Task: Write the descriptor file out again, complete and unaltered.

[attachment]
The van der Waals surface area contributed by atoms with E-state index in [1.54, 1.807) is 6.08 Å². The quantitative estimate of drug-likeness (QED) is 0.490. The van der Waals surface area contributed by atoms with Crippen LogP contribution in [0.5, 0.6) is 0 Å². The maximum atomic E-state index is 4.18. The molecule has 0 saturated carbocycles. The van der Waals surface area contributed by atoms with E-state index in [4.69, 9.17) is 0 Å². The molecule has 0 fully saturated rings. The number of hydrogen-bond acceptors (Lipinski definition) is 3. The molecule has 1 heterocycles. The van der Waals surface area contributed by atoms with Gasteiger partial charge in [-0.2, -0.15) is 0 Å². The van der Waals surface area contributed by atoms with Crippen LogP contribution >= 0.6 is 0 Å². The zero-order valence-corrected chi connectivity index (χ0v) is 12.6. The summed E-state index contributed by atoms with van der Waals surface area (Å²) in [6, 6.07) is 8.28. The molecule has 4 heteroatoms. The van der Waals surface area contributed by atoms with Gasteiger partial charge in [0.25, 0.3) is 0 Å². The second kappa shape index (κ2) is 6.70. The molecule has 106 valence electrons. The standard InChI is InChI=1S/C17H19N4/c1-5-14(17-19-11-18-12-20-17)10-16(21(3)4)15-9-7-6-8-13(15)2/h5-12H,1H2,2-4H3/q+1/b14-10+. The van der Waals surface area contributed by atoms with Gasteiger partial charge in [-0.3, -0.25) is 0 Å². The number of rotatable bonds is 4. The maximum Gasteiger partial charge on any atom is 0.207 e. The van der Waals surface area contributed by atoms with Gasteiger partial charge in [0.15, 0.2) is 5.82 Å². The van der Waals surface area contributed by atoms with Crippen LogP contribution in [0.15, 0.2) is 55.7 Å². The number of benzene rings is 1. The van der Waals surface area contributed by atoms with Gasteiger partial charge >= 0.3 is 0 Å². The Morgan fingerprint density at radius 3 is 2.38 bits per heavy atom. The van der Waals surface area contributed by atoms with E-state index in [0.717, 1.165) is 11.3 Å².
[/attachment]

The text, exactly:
The van der Waals surface area contributed by atoms with E-state index in [1.54, 1.807) is 6.08 Å². The quantitative estimate of drug-likeness (QED) is 0.490. The van der Waals surface area contributed by atoms with Crippen LogP contribution in [0.5, 0.6) is 0 Å². The maximum atomic E-state index is 4.18. The molecule has 0 saturated carbocycles. The van der Waals surface area contributed by atoms with E-state index in [4.69, 9.17) is 0 Å². The molecule has 0 fully saturated rings. The number of hydrogen-bond acceptors (Lipinski definition) is 3. The molecule has 1 heterocycles. The van der Waals surface area contributed by atoms with Gasteiger partial charge in [-0.2, -0.15) is 0 Å². The van der Waals surface area contributed by atoms with Crippen LogP contribution >= 0.6 is 0 Å². The zero-order valence-corrected chi connectivity index (χ0v) is 12.6. The summed E-state index contributed by atoms with van der Waals surface area (Å²) in [6, 6.07) is 8.28. The molecule has 4 heteroatoms. The van der Waals surface area contributed by atoms with Gasteiger partial charge in [0.25, 0.3) is 0 Å². The second kappa shape index (κ2) is 6.70. The molecule has 106 valence electrons. The standard InChI is InChI=1S/C17H19N4/c1-5-14(17-19-11-18-12-20-17)10-16(21(3)4)15-9-7-6-8-13(15)2/h5-12H,1H2,2-4H3/q+1/b14-10+. The van der Waals surface area contributed by atoms with Gasteiger partial charge in [-0.3, -0.25) is 0 Å². The number of rotatable bonds is 4. The maximum Gasteiger partial charge on any atom is 0.207 e. The van der Waals surface area contributed by atoms with Gasteiger partial charge in [0.15, 0.2) is 5.82 Å². The van der Waals surface area contributed by atoms with Crippen LogP contribution in [0.15, 0.2) is 55.7 Å². The number of benzene rings is 1. The van der Waals surface area contributed by atoms with Gasteiger partial charge >= 0.3 is 0 Å². The Morgan fingerprint density at radius 3 is 2.38 bits per heavy atom. The van der Waals surface area contributed by atoms with E-state index in [0.717, 1.165) is 11.3 Å².